The Senate and the House of Representatives have both passed the Coronavirus Aid, Relief, and Economic Security Act (CARES Act). The bill provides $2.2 trillion of Federal funds to keep the economy functioning. But what is in the law to aid Non-profits?
Many not-for-profit organizations rely on donations. Tapping into the generosity of their stakeholders has always been an operational necessity. And in recent years, the giving environment has become more complex with changing legislation and tax policies.
After more than four years in the draft proposal stage and federal lawsuits, Congress recently enacted new overtime rules for white-collar workers.
Nonprofits are now required to silo Net Operating Losses (NOLs) from one unrelated business activity so that it doesn’t create a reduction of taxable income from another profitable unrelated business activity.
Many tax-exempt organizations have filed their 990 series forms electronically for several years. Some smaller organizations are still submitting their 990, 990-EZ or 990-PF in paper form to the Internal Revenue Service (IRS).
Congress has passed a $1.4 Trillion spending bill to avoid a government shutdown which includes a repeal of the tax on nonprofit organizations that provided qualified transportation fringe benefits, otherwise known as the “parking tax”. Any nonprofit that may have paid tax on the transportation fringe benefits should file an amended 990T to claim a refund of the taxes paid.
The tax reform bill of 2017 brought changes to the deductible amount from a for-profit company and now nonprofit executive’s compensation deductions are changing, too. Code section 4960 further explains the 21% excise tax on the amount of compensation paid by an applicable tax-exempt organization, ATEO.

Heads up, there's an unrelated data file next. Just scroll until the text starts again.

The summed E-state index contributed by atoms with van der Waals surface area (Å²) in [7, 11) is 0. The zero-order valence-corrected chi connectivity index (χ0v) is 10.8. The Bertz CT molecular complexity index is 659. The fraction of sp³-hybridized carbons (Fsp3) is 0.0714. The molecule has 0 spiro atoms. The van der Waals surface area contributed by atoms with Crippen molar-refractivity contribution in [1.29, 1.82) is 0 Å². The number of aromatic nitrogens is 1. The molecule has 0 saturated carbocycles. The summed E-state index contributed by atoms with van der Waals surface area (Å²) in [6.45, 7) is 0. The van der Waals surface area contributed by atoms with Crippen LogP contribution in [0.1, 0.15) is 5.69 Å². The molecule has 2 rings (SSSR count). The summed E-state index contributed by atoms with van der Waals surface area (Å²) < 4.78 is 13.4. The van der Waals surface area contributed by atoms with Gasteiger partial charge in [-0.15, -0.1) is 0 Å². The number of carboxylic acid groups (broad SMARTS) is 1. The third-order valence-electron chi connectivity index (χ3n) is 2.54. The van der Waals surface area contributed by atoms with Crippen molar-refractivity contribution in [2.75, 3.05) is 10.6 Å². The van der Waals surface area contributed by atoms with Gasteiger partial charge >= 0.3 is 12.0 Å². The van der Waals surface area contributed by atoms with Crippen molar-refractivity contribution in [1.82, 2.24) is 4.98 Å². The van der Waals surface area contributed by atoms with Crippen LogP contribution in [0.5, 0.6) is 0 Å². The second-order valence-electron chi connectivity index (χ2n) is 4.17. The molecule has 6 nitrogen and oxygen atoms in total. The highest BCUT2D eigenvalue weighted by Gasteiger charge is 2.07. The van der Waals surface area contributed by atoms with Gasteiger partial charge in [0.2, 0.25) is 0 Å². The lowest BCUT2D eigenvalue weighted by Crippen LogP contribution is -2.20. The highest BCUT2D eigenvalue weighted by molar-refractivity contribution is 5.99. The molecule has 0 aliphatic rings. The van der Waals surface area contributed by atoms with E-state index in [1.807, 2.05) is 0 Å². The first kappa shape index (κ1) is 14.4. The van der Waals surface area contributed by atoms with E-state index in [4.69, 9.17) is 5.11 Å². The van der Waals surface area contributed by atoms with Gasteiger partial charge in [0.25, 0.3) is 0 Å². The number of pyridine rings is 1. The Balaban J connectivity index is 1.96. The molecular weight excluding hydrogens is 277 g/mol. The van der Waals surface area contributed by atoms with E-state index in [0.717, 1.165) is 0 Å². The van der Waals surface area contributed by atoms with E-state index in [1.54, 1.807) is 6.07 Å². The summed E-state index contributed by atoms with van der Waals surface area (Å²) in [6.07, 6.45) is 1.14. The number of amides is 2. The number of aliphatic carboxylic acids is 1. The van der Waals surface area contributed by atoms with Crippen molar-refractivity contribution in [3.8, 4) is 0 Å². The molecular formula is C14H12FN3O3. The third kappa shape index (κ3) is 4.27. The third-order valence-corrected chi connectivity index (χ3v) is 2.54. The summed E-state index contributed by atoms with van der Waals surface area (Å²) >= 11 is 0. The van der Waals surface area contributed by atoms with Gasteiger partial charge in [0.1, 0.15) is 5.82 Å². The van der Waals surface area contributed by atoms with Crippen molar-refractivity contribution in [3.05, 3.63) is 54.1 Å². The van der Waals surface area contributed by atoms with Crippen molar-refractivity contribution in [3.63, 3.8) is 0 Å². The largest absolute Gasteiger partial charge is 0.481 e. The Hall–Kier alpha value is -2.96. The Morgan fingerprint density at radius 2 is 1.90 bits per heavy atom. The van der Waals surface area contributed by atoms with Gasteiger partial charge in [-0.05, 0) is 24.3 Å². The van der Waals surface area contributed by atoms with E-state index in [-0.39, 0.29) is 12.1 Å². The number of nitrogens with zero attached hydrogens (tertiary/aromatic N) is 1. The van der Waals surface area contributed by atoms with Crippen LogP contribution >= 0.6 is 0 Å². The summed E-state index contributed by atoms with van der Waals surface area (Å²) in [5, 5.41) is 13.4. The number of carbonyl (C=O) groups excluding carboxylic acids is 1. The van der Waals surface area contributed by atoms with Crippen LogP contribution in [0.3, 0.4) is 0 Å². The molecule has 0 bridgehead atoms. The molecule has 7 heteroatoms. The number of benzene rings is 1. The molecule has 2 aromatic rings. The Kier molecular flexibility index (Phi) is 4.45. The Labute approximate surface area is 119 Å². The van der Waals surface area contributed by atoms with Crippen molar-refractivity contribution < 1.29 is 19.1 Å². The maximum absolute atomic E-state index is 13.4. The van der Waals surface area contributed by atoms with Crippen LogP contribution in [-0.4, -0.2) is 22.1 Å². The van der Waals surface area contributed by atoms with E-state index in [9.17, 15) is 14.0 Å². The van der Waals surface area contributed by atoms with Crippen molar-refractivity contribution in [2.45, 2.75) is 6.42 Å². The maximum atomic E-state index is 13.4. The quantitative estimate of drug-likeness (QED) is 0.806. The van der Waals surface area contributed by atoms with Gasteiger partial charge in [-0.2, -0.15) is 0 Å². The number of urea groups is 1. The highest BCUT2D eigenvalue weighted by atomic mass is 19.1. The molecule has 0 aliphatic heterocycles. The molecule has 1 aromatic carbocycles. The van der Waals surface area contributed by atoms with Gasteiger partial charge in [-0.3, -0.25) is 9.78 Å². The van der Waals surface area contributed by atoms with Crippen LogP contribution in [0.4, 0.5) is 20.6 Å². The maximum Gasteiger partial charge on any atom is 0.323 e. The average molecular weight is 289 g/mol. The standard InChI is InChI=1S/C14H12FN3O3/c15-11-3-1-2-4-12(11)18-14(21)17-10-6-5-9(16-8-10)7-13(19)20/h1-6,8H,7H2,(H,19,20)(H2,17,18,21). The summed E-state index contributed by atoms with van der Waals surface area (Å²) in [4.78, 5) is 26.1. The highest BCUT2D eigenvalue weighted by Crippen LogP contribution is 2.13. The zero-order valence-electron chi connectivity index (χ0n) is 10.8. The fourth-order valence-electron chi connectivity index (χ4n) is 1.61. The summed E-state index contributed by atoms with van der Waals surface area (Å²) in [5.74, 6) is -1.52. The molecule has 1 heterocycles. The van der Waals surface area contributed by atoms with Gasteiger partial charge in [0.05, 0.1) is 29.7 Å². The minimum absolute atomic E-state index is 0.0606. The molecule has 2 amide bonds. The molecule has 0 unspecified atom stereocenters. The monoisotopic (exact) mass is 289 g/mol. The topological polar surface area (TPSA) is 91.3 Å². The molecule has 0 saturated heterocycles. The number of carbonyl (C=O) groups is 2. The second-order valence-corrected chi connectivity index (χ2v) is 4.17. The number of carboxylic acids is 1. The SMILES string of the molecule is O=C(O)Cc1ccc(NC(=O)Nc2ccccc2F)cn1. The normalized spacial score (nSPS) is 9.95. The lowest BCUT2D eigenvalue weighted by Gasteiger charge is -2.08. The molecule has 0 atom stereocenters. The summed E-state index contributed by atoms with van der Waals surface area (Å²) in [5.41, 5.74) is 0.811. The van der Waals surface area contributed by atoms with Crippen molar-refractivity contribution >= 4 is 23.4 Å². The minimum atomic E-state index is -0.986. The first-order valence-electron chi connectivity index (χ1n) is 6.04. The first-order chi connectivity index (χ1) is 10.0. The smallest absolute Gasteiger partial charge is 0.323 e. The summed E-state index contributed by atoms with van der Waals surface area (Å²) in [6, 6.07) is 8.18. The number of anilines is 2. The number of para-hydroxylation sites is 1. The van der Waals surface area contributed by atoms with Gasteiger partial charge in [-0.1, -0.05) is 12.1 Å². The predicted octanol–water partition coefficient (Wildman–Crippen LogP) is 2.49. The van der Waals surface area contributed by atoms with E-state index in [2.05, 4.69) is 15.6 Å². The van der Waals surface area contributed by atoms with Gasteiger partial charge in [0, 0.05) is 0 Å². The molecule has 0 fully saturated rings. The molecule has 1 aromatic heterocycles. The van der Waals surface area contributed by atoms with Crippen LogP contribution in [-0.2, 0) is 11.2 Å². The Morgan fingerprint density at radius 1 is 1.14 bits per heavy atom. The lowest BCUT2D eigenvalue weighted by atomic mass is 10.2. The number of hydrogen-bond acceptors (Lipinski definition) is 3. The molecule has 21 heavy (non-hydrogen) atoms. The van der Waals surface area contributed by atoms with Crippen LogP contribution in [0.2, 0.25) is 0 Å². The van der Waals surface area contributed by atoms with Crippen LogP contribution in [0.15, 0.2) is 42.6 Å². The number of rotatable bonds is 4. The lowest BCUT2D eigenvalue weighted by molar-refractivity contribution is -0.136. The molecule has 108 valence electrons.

Donor contributions make up a lot of Virginia’s nonprofits’ annual revenue. Even though the organizations are not relying only on these contributions, nonprofit management has to understand how to account for these contributions in one of two ways.
Not properly tracking grants and program metrics daily and waiting too late to record them are all too common mistakes not-for-profits make. The good news is there are options available to tackle this problem. Many not-for-profit organizations are relying on outsourced accounting methods to help ensure nothing gets missed or delayed.
Not-for-profits have to report all donations they receive throughout the year. But not all donations are created equal. It can be difficult to determine if the funds are a charitable donation or an exchange transaction. Read on and learn what factors can help determine how the funds should be reported.